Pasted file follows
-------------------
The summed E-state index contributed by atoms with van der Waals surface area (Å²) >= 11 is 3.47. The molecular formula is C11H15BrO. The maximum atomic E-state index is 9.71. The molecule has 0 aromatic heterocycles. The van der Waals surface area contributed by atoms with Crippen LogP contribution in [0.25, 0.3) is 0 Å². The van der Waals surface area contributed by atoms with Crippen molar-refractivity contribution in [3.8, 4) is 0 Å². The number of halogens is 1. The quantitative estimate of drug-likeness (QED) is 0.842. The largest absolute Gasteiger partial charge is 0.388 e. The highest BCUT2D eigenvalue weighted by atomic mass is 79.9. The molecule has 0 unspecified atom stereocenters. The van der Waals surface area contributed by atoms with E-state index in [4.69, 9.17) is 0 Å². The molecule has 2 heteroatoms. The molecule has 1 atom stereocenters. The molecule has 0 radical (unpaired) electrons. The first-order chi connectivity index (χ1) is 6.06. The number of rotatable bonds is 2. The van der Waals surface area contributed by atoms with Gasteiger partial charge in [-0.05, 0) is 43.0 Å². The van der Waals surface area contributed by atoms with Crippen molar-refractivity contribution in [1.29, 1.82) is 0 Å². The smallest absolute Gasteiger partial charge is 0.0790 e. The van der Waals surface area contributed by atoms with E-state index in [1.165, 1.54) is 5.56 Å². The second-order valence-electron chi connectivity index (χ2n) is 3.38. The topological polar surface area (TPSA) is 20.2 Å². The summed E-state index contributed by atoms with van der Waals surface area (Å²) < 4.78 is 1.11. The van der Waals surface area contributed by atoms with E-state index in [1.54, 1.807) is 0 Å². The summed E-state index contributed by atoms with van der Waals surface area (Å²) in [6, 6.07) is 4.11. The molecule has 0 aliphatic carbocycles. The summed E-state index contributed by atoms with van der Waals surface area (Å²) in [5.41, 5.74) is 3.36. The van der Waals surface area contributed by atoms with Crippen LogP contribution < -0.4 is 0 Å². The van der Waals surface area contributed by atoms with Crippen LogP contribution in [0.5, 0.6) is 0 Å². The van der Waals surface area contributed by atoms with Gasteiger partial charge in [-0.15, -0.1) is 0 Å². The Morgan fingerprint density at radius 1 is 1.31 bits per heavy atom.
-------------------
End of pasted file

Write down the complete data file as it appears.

The summed E-state index contributed by atoms with van der Waals surface area (Å²) >= 11 is 3.47. The molecular formula is C11H15BrO. The maximum atomic E-state index is 9.71. The molecule has 0 aromatic heterocycles. The van der Waals surface area contributed by atoms with Crippen LogP contribution in [0.25, 0.3) is 0 Å². The van der Waals surface area contributed by atoms with Crippen molar-refractivity contribution in [3.8, 4) is 0 Å². The number of halogens is 1. The quantitative estimate of drug-likeness (QED) is 0.842. The largest absolute Gasteiger partial charge is 0.388 e. The highest BCUT2D eigenvalue weighted by atomic mass is 79.9. The molecule has 0 unspecified atom stereocenters. The van der Waals surface area contributed by atoms with E-state index in [4.69, 9.17) is 0 Å². The molecule has 2 heteroatoms. The molecule has 1 atom stereocenters. The molecule has 0 radical (unpaired) electrons. The first-order chi connectivity index (χ1) is 6.06. The number of rotatable bonds is 2. The van der Waals surface area contributed by atoms with Gasteiger partial charge in [-0.05, 0) is 43.0 Å². The van der Waals surface area contributed by atoms with Crippen molar-refractivity contribution in [1.29, 1.82) is 0 Å². The smallest absolute Gasteiger partial charge is 0.0790 e. The van der Waals surface area contributed by atoms with E-state index in [1.165, 1.54) is 5.56 Å². The second-order valence-electron chi connectivity index (χ2n) is 3.38. The topological polar surface area (TPSA) is 20.2 Å². The summed E-state index contributed by atoms with van der Waals surface area (Å²) < 4.78 is 1.11. The van der Waals surface area contributed by atoms with E-state index in [1.54, 1.807) is 0 Å². The summed E-state index contributed by atoms with van der Waals surface area (Å²) in [6, 6.07) is 4.11. The molecule has 0 aliphatic carbocycles. The summed E-state index contributed by atoms with van der Waals surface area (Å²) in [5.41, 5.74) is 3.36. The van der Waals surface area contributed by atoms with Crippen LogP contribution < -0.4 is 0 Å². The van der Waals surface area contributed by atoms with Crippen LogP contribution in [0.5, 0.6) is 0 Å². The van der Waals surface area contributed by atoms with Gasteiger partial charge in [-0.15, -0.1) is 0 Å². The Morgan fingerprint density at radius 1 is 1.31 bits per heavy atom.